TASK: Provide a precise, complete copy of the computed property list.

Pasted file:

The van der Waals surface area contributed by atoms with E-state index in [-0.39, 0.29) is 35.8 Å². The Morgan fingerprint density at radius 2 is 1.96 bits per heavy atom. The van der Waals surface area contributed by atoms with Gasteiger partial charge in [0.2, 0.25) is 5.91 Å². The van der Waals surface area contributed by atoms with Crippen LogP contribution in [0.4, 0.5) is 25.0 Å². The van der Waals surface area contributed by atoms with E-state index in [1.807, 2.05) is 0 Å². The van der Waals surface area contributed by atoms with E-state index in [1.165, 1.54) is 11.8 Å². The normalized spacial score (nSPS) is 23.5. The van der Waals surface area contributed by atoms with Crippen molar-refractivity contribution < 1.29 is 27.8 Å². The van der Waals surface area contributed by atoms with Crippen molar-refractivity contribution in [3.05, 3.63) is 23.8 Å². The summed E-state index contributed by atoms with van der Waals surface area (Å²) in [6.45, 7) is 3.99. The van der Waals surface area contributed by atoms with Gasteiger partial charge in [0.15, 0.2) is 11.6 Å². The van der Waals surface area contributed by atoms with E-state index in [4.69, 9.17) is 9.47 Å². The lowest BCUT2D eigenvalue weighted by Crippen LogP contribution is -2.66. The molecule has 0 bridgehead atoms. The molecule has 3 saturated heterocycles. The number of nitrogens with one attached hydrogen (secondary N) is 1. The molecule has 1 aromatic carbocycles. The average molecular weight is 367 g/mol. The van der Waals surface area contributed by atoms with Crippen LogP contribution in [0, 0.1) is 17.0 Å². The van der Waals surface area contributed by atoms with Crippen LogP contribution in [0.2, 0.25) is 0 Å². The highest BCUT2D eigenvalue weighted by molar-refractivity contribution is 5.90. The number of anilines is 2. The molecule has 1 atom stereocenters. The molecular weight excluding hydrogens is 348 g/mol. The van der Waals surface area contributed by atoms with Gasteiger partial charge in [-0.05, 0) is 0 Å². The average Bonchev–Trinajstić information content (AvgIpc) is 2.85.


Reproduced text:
The van der Waals surface area contributed by atoms with E-state index in [-0.39, 0.29) is 35.8 Å². The Morgan fingerprint density at radius 2 is 1.96 bits per heavy atom. The van der Waals surface area contributed by atoms with Gasteiger partial charge in [0.2, 0.25) is 5.91 Å². The van der Waals surface area contributed by atoms with Crippen LogP contribution in [0.4, 0.5) is 25.0 Å². The van der Waals surface area contributed by atoms with E-state index in [1.807, 2.05) is 0 Å². The van der Waals surface area contributed by atoms with E-state index in [1.165, 1.54) is 11.8 Å². The normalized spacial score (nSPS) is 23.5. The van der Waals surface area contributed by atoms with Crippen molar-refractivity contribution < 1.29 is 27.8 Å². The van der Waals surface area contributed by atoms with Crippen molar-refractivity contribution in [3.05, 3.63) is 23.8 Å². The summed E-state index contributed by atoms with van der Waals surface area (Å²) in [6.45, 7) is 3.99. The van der Waals surface area contributed by atoms with Gasteiger partial charge in [0.15, 0.2) is 11.6 Å². The van der Waals surface area contributed by atoms with E-state index in [4.69, 9.17) is 9.47 Å². The lowest BCUT2D eigenvalue weighted by Crippen LogP contribution is -2.66. The molecule has 0 bridgehead atoms. The molecule has 3 saturated heterocycles. The number of nitrogens with one attached hydrogen (secondary N) is 1. The molecule has 1 aromatic carbocycles. The average molecular weight is 367 g/mol. The van der Waals surface area contributed by atoms with Crippen LogP contribution in [0, 0.1) is 17.0 Å². The van der Waals surface area contributed by atoms with Crippen LogP contribution in [0.2, 0.25) is 0 Å². The highest BCUT2D eigenvalue weighted by molar-refractivity contribution is 5.90. The number of anilines is 2. The molecule has 1 atom stereocenters. The molecular weight excluding hydrogens is 348 g/mol. The van der Waals surface area contributed by atoms with Gasteiger partial charge in [-0.05, 0) is 0 Å². The average Bonchev–Trinajstić information content (AvgIpc) is 2.85.